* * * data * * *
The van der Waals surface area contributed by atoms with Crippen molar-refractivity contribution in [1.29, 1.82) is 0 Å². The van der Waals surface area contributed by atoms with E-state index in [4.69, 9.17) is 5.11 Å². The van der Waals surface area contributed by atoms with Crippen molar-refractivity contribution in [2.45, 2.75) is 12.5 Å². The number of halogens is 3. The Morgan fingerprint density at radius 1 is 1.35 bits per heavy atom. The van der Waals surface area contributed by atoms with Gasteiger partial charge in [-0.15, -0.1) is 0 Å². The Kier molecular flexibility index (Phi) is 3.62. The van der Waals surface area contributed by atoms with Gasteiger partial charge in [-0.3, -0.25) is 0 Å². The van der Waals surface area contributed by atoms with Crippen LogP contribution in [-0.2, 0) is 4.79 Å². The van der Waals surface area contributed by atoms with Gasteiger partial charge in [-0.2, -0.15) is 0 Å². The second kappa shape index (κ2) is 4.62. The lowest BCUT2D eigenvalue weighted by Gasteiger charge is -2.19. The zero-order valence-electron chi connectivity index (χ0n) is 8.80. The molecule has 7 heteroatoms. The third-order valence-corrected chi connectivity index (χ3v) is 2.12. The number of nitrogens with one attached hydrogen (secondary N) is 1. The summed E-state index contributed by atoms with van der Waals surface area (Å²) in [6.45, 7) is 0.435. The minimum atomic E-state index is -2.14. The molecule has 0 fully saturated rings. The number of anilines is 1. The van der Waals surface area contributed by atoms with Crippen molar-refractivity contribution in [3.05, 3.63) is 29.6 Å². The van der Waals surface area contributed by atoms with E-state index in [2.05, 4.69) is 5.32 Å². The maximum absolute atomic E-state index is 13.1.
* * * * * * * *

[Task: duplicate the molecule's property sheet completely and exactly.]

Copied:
The van der Waals surface area contributed by atoms with Crippen molar-refractivity contribution in [1.29, 1.82) is 0 Å². The van der Waals surface area contributed by atoms with E-state index in [4.69, 9.17) is 5.11 Å². The van der Waals surface area contributed by atoms with Crippen molar-refractivity contribution in [2.45, 2.75) is 12.5 Å². The number of halogens is 3. The Morgan fingerprint density at radius 1 is 1.35 bits per heavy atom. The van der Waals surface area contributed by atoms with Gasteiger partial charge in [-0.15, -0.1) is 0 Å². The Kier molecular flexibility index (Phi) is 3.62. The van der Waals surface area contributed by atoms with Gasteiger partial charge in [-0.3, -0.25) is 0 Å². The van der Waals surface area contributed by atoms with Crippen LogP contribution in [-0.2, 0) is 4.79 Å². The van der Waals surface area contributed by atoms with Gasteiger partial charge in [-0.2, -0.15) is 0 Å². The second kappa shape index (κ2) is 4.62. The lowest BCUT2D eigenvalue weighted by Gasteiger charge is -2.19. The zero-order valence-electron chi connectivity index (χ0n) is 8.80. The molecule has 7 heteroatoms. The third-order valence-corrected chi connectivity index (χ3v) is 2.12. The number of nitrogens with one attached hydrogen (secondary N) is 1. The summed E-state index contributed by atoms with van der Waals surface area (Å²) in [6.45, 7) is 0.435. The minimum atomic E-state index is -2.14. The molecule has 0 fully saturated rings. The number of anilines is 1. The van der Waals surface area contributed by atoms with Crippen molar-refractivity contribution in [3.05, 3.63) is 29.6 Å². The van der Waals surface area contributed by atoms with E-state index in [2.05, 4.69) is 5.32 Å². The maximum absolute atomic E-state index is 13.1.